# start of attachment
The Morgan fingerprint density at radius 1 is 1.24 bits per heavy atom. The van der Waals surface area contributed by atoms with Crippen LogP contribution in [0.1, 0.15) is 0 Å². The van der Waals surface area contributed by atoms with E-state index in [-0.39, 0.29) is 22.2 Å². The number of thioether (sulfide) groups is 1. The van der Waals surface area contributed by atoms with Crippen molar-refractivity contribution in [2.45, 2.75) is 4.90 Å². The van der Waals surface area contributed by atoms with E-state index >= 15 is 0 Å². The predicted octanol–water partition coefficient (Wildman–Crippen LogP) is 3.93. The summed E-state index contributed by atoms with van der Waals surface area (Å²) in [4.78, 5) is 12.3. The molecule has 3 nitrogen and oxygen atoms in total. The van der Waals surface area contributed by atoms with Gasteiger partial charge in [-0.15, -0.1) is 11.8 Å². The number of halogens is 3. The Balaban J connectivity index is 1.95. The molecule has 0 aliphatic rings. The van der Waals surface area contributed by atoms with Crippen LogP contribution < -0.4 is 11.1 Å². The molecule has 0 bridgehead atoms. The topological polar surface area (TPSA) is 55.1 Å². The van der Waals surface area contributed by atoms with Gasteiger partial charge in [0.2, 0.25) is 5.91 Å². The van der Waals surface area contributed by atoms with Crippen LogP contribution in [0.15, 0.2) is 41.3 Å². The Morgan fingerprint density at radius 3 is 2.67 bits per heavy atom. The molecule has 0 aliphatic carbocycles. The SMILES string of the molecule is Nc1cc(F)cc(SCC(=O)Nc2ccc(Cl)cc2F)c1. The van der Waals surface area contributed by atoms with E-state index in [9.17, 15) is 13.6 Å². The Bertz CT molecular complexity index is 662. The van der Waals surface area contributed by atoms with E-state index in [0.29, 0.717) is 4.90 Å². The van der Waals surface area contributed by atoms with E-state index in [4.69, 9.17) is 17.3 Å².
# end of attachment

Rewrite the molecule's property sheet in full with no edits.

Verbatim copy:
The Morgan fingerprint density at radius 1 is 1.24 bits per heavy atom. The van der Waals surface area contributed by atoms with Crippen LogP contribution in [0.1, 0.15) is 0 Å². The van der Waals surface area contributed by atoms with E-state index in [-0.39, 0.29) is 22.2 Å². The number of thioether (sulfide) groups is 1. The van der Waals surface area contributed by atoms with Crippen molar-refractivity contribution in [2.45, 2.75) is 4.90 Å². The van der Waals surface area contributed by atoms with E-state index >= 15 is 0 Å². The predicted octanol–water partition coefficient (Wildman–Crippen LogP) is 3.93. The summed E-state index contributed by atoms with van der Waals surface area (Å²) in [4.78, 5) is 12.3. The molecule has 3 nitrogen and oxygen atoms in total. The van der Waals surface area contributed by atoms with Gasteiger partial charge in [-0.15, -0.1) is 11.8 Å². The number of halogens is 3. The Balaban J connectivity index is 1.95. The molecule has 0 aliphatic rings. The van der Waals surface area contributed by atoms with Crippen LogP contribution < -0.4 is 11.1 Å². The molecule has 0 bridgehead atoms. The topological polar surface area (TPSA) is 55.1 Å². The van der Waals surface area contributed by atoms with Gasteiger partial charge in [0.2, 0.25) is 5.91 Å². The van der Waals surface area contributed by atoms with Crippen LogP contribution in [0.15, 0.2) is 41.3 Å². The Morgan fingerprint density at radius 3 is 2.67 bits per heavy atom. The molecule has 0 aliphatic carbocycles. The SMILES string of the molecule is Nc1cc(F)cc(SCC(=O)Nc2ccc(Cl)cc2F)c1. The van der Waals surface area contributed by atoms with E-state index in [9.17, 15) is 13.6 Å². The Bertz CT molecular complexity index is 662. The van der Waals surface area contributed by atoms with E-state index in [0.29, 0.717) is 4.90 Å². The van der Waals surface area contributed by atoms with E-state index in [4.69, 9.17) is 17.3 Å².